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TheSubCommander June 7 2013 03:30 PM

Model Painting tip request

I have a couple of old AMT 3-ship Enterprise packs which contain the star ships Enterprise TOS through E. The ships range in size from 2 to 10 inches or there about. The reason they have remained unassembled is because I am a horrible painter. So, they have remained packed away for some 8 years or so.

Anyway, after cleaning out some things, I ran across them again, and thought it might be a good idea to finally assemble them. I decided that the easiest way to paint them is maybe a gold color, like Star Trek FC. The only gold paint I have come across so far at the Ace hardware store doesn't produce a "gold chrome" finish like in FC, just a gold semi metallic flake finish.

I was wondering if anyone has done something similar and if they were able to find a "gold chrome" finish paint, or am I stuck with the gold semi metallic flake?



Albertese June 7 2013 04:03 PM

Re: Model Painting tip request
Mirror-like chrome kinda gold doesn't come from a can. It has to be vacuum deposited by a fancy machine. The best you can do from a can looks like gold with a satin finish, but that polished reflective gold look is unattainable.

Another option is laying down actual metal foil. Lots of craft stores sell a foil material for gold leafing. It's still not as shiny and "polished" looking as the chrome effect on the FC models, but it does shine a bit more than rattlecan gold. On the other hand, it is tricky to use, especially on surface with compound curves like tiny starships. It tend to wrinkle and crack and looks cool for an old-timey "found object" look, but won't probably end up as smooth as you'd want for ships at this scale.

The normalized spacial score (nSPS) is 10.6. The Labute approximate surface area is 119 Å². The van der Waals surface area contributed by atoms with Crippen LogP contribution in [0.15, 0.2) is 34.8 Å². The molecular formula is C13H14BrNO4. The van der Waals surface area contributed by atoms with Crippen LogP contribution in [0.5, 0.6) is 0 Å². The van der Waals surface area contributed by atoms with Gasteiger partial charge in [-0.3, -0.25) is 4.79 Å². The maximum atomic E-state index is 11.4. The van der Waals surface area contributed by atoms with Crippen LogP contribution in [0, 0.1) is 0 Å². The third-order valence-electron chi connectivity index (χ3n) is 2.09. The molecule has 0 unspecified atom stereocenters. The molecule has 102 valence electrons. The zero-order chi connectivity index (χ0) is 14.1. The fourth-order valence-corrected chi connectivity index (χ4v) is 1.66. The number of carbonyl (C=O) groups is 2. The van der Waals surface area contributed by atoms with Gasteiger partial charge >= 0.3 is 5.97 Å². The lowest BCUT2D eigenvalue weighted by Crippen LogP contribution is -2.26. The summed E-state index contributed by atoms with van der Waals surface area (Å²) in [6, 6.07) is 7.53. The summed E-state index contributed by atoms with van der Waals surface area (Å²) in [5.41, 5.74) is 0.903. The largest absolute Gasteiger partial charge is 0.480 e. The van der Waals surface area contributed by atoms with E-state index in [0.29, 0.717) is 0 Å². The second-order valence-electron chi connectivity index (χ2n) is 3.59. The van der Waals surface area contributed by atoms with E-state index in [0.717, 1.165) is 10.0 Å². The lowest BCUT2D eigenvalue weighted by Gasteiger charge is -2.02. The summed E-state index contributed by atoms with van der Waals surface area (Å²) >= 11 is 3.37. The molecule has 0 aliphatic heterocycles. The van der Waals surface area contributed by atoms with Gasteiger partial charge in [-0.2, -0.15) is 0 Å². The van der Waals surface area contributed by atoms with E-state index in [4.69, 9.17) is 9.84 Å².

Good luck with your experiments, and, above all, have fun with it!


E-DUB June 7 2013 04:07 PM

Re: Model Painting tip request
Another option is regular old Testors Gold, oversprayed with a clear coat or two to bring up the gloss. Try it out on some scrap plastic first to check for compatibility.

TheSubCommander June 7 2013 04:44 PM

Re: Model Painting tip request
Thank you for your suggestions :)

Sounds like it would be easier for me to just spray paint with a gold paint then a clear coat.

OK This leads to a more subjective question....which shade of gold would be best to use (IE metallic gold flake, Inca gold, etc), and what brand? Is Testor's really best to use, or should I use a paint like Krylon that bonds with plastic?

Thanks again!

137th Gebirg June 7 2013 05:28 PM

Re: Model Painting tip request
IMO, a spray can would be way too heavy-handed for models that small. You'll likely wind up overspraying in parts and getting drops of excess paint killing the detail. You're better off using a double-action airbrush. The paint flow is easier to control and you will get a nicer sheen to the paint than with a spray can. It still won't be chrome-like, but it will be close.

Now, I've been out of the modelling game for a very long time, but I remember back in the 80's and 90's that many metal-colored paints, like silver or gold, particularly by Testors, never fully dries. I remember coming across a model I made almost 20+ years ago of a Hawk fighter/interceptor from Space: 1999. I rubbed my fingers on the engine bells that I painted silver, and the paint actually rubbed off as if it was still relatively fresh. For some reason, it never fully bonded with the plastic like a proper enamel. I don't know if this is still the case, but if you paint something all-metallic, handle it with care, or you might end up getting visible fingerprint markings all over the finish. So, yes, as E-DUB says, give it a nice shot of Testers gloss-cote once it's relatively well-dried. Again, it will never give you a true chrome effect, but it will protect your finished model from touch-damage.

TheSubCommander June 7 2013 08:09 PM

Re: Model Painting tip request
So, in this case it would be better to paint the gold paint with a brush, and then spray with a gloss coat? I don't want to spend extra money on airbrush equipment I will only use once.